Thursday, November 17, 2005


I have a problem with New York State and Monroe County GoP Chairman Steve Minarik. That isn't news. When people in his own party have a problem with him, then that's news.

A LEADING national Republican, citing sweeping losses in last Tuesdays elections, has declared the New York GOP a disaster area and says shell close her enormous checkbook to the party next year.
"There was no investment in New York in developing future party talent, no investment made in building the partys future," added Mosbacher, the Manhattan-based CEO of Borghese, an international cosmetics firm.
"Who is responsible for this? You hold Gov. Pataki, [former state GOP Chairman] Sandy Treadwell, [current Chairman] Steve Minarik, all of them, responsible."
Asked if she planned to contribute to New York Republican candidates in 2006, Mosbacher responded, "Contribute to what? Im always ready to step up when theres something I believe in and see is worthwhile."
I'm looking forward to seeing Minarik on Need To Know going on about how encouraged he is by this year and how the GoP will sweep elections next year.... in Fantasyland.

City Newspaper Does an Election Postmortem

City Paper posted Krestia Degorge's write-up concerning the fallout from the Monroe County elections. There is a strong emphasis on the Democrats reactions and very little in terms of Republicans. I think I have something I can post concerning the New York Republican fallout in a little bit.

I highly recommend it to anyone that is even remotely interested in party politics. Degorge does a great job covering multiple facets in the story.

Check out the article here.

Revisiting Medicaid

On Tuesday, State Assemblyman Dave Koon (D- Perinton, Penfield, Webster) was on the 1370 Connection on WXXI just taking calls concerning the election and general what-not. I built up a little nerve in the parking lot outside of Burlington Coat Factory in Henrietta and called in. I was the last caller taken.

I thanked the host, Bob Smith for taking my call and then directed my question to the Assemblyman. It was about Medicaid. My question was something like, "New York is number one with a bullet when it comes to state expenditures on Medicaid. We spend 33% more on the program than the next state, California, which has the 8th largest economy in the world. I'd like to know what the Assembly is doing, or what the Democrats are planning to do in order to rein these costs in?"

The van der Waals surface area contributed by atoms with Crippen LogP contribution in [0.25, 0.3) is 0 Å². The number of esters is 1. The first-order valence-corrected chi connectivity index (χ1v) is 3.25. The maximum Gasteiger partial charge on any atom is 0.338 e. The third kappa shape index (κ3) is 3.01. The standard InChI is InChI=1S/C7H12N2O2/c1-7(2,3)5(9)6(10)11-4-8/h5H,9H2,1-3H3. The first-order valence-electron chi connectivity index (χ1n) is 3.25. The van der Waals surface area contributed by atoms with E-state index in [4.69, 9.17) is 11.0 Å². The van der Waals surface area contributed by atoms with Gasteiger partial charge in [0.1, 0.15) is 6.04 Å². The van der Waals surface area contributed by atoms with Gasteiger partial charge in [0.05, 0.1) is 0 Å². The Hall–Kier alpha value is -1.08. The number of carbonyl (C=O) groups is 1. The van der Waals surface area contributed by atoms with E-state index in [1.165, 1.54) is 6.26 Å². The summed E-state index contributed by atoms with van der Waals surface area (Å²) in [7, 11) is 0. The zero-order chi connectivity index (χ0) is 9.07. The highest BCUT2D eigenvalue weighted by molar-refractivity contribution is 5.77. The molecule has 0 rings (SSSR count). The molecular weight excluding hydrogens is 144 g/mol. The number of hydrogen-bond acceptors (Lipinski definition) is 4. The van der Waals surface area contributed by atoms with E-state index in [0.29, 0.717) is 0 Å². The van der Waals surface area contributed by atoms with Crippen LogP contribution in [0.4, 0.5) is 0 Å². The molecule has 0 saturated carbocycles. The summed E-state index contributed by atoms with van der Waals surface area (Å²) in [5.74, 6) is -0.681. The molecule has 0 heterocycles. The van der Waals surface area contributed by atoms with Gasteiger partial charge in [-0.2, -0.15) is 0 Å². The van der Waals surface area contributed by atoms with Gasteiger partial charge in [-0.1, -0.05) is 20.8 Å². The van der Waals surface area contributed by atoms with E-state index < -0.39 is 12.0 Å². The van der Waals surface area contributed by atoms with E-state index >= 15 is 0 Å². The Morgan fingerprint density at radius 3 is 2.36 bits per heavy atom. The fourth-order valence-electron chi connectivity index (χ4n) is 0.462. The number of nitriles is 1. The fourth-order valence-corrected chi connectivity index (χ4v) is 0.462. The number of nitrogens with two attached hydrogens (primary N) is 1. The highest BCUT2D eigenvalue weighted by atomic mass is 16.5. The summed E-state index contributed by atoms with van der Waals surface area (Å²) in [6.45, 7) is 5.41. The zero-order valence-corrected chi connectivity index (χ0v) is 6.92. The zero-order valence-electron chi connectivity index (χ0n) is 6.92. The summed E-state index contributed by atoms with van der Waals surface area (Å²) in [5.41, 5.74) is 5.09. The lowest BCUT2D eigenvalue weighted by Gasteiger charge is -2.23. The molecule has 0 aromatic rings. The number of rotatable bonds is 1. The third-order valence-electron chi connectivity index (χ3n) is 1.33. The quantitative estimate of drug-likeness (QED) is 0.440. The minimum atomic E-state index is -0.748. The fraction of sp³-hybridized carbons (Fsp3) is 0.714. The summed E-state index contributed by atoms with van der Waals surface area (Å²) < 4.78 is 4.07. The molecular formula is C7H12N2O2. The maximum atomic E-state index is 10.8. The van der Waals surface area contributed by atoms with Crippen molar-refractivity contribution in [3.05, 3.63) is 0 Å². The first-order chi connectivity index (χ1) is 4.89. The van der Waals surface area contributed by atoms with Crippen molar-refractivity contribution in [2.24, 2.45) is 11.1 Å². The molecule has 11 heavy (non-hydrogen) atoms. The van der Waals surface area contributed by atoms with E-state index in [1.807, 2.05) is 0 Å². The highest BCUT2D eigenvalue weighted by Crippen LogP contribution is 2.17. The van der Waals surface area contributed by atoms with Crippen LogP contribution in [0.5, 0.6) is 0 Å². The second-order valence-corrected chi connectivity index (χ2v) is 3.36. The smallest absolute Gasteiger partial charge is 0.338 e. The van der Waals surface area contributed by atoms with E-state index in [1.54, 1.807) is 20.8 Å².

The Assemblyman didn't really evade the question or hemmed and hewed around it. He didn't really address it either. His answer concerned two things: the problem needs to be examined very closely, and they need to make changes without reducing the level of benefits. Host Bob Smith added to my question by addressing the potential that around 20% of state Medicaid expenditures are due to fraud. Again, the response was, it's something that needs to be looked at.

I'm not getting the impression that this is a real priority in Albany.

First, legislators need to start looking at the problem and finding ways to make sure that benefits are granted to those who need them. They shouldn't shy away from denying benefits to those who do not require assistance. By stating that we don't want to reduce benefits before even doing any serious accounting for where the cost centers are, is like tying our hands before we start bailing water out of our sinking boat. New York State is spends more than any other state. Why are we so out of alignment with states our size with similar demographics? This requires benchmarks. Ideally, we want to be right there in the middle of the pack.

Spending more than California should be a major wakeup call to everyone. Instead it's just not sinking in. The Rochester-based Rump Group has a great position paper concerning steps that can be taken to bring New York back in line with where it should be. The Democrat and Chronicle also runs special reports concerning Medicaid which they archive in one place. I highly encourage both social progressions and fiscal conservatives to examine these resources. This is a case where New York State can be doing more with less.

Furthermore, the allegations of fraud in the Medicaid system falls squarely to the State Attorney General to investigate and take action upon. Let it never be said I go easy on Democrats. Elliot Spitzer needs to tackle Medicaid fraud squarely in the next year or I will find it very hard to take him as a genuine advocate for the people of New York. I will not diminish the things he did on Wall Street, but if he isn't addressing the potential of fraud costing the tax payers of this state in the ballpark of $8 billion, I'm not sure what his motivations for seeking the Governorship are. I will tell you this, Golisano will be addressing Medicaid (he is a member of the previously mentioned Rump Group), Bill Weld will be addressing Medicaid (Massachusetts had sky-rocketing Medicaid costs before Weld reined them in. Now Massachusetts is considered one of the states New York should benchmark itself against.), and they will both look to Spitzer and ask why he hasn't done more to address the fraud in the system. It infuriates me to see Spitzer allowing such a huge opening for which his two major opponents will be able to directly flank him and hit him on a major issue.